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War in Ukraine highlights stakes in Chinese attack on Taiwan – POLITICO


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An authoritarian nuclear superpower invading a smaller but determined American armed neighbor is no longer a theoretical war game.

As defense ministers from around the world travel to Singapore to attend Asia’s top security conference this weekend, they will be acutely aware that the war in Ukraine has given additional intensity to discussions on Taiwan and a possible invasion by China.

In an event that would potentially offer the highest direct contact between the US and Chinese militaries under President Joe Biden’s administration, Defense Ministers Lloyd Austin and Wei Fenghe will participate in the Shangri-La Dialogue which runs from Friday to Sunday. .

Either side is unlikely to be candid given the escalating tensions on the self-governing democratic island that Beijing claims as its own. China has already fumed in protest at Biden’s surprisingly outspoken pledge last month to defend Taiwan. In Singapore, expect coded messages and Taiwan to be more of an elephant in the room.

“Ukraine has led threat perceptions to rise across Asia,” said James Crabtree, executive director of the Singapore office of the International Institute for Strategic Studies, which organizes the Shangri-La event. “Defense establishments suddenly thought geopolitical calamities previously considered highly unlikely were suddenly possible, with Taiwan simply the most obvious potential flashpoint in a region riven by potential tensions.”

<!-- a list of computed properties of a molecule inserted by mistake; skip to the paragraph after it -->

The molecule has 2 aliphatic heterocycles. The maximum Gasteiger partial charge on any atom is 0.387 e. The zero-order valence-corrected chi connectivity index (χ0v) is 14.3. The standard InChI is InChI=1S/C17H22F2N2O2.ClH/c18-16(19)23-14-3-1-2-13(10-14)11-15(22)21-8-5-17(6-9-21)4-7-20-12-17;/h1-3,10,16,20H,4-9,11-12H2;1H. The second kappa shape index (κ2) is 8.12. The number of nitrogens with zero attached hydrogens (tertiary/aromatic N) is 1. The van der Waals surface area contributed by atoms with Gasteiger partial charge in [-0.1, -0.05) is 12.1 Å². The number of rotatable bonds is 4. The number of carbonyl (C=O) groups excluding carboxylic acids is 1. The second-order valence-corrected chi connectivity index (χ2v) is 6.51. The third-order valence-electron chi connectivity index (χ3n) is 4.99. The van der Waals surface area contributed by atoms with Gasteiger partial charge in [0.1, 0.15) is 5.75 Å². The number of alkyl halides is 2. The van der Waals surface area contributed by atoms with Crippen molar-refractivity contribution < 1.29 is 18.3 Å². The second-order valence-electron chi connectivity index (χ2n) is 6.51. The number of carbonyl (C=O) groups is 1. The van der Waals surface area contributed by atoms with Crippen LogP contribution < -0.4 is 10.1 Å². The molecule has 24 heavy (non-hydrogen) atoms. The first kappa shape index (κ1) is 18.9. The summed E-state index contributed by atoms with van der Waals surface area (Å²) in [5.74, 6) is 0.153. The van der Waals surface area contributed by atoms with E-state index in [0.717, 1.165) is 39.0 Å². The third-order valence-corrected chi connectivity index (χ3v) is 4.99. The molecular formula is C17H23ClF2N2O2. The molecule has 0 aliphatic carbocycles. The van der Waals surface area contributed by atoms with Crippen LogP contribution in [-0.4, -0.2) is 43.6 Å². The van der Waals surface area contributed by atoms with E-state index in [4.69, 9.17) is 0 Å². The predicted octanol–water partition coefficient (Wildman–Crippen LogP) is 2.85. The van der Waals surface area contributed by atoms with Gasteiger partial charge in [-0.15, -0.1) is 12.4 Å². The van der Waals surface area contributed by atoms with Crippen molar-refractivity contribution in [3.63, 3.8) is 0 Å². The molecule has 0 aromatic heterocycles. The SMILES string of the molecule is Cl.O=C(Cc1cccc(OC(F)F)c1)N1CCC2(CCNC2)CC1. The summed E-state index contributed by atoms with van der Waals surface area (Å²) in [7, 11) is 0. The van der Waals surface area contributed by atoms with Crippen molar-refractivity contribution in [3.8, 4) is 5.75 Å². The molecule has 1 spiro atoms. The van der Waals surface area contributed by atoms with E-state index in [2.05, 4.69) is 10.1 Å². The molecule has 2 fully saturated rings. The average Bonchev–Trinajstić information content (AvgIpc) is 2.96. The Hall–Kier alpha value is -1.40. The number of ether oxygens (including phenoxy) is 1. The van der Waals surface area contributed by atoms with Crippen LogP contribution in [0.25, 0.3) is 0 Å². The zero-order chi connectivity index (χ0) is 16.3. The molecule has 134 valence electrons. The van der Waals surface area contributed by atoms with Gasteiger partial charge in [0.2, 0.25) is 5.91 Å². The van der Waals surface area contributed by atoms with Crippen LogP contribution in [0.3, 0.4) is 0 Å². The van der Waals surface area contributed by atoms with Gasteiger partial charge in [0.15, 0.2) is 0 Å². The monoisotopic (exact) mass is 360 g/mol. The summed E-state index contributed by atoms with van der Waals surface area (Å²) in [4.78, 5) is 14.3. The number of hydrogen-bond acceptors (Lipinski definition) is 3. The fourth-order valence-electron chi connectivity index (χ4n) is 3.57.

These “threat perceptions” after Russian President Vladimir Putin’s assault on Ukraine fell into two broad categories for China. Beijing must make both military calculations to take on a country backed by Washington and also weigh the global economic impact – on supply chains and its own exports – if China were hit by US, European and Japanese sanctions like was Russia. The lesson from Ukraine for Chinese President Xi Jinping – on both counts – is that the risks are extremely high.

Difficult passage

China has considerable military superiority over Taiwan – as does Russia over Ukraine – but an amphibious assault on an island 100 miles away is not easy. Supported by the United States, Taiwan would be able to hit the ships making the crossing and any landings against well-entrenched troops could be dangerous for the untested People’s Liberation Army. Xi will not want to suffer the huge losses suffered by Russia in Ukraine.

Conversely, on the other side, many Taiwanese strategists have been shocked by the speed of Russia’s military buildup and the devastating consequences that can result.

For now, the general mood in Taiwan is one of scrutiny. The island’s spy chief said last month that Beijing would be “more cautious” about its war plans, given Russia’s poor performance in Ukraine. “Similarly, Taiwan will learn to progress,” said Chen Ming-tong, head of the National Security Bureau.

There is no doubt that events in Eastern Europe are at the forefront of the planning in Taipei. Joseph Wu, Taiwan’s foreign minister, said the government was “taking the war in Ukraine in very serious internal discussions”.

“One of the tactics that has been successful so far is asymmetric capability. And that’s something we’re learning from and want to discuss further with the United States,” Wu told NPR.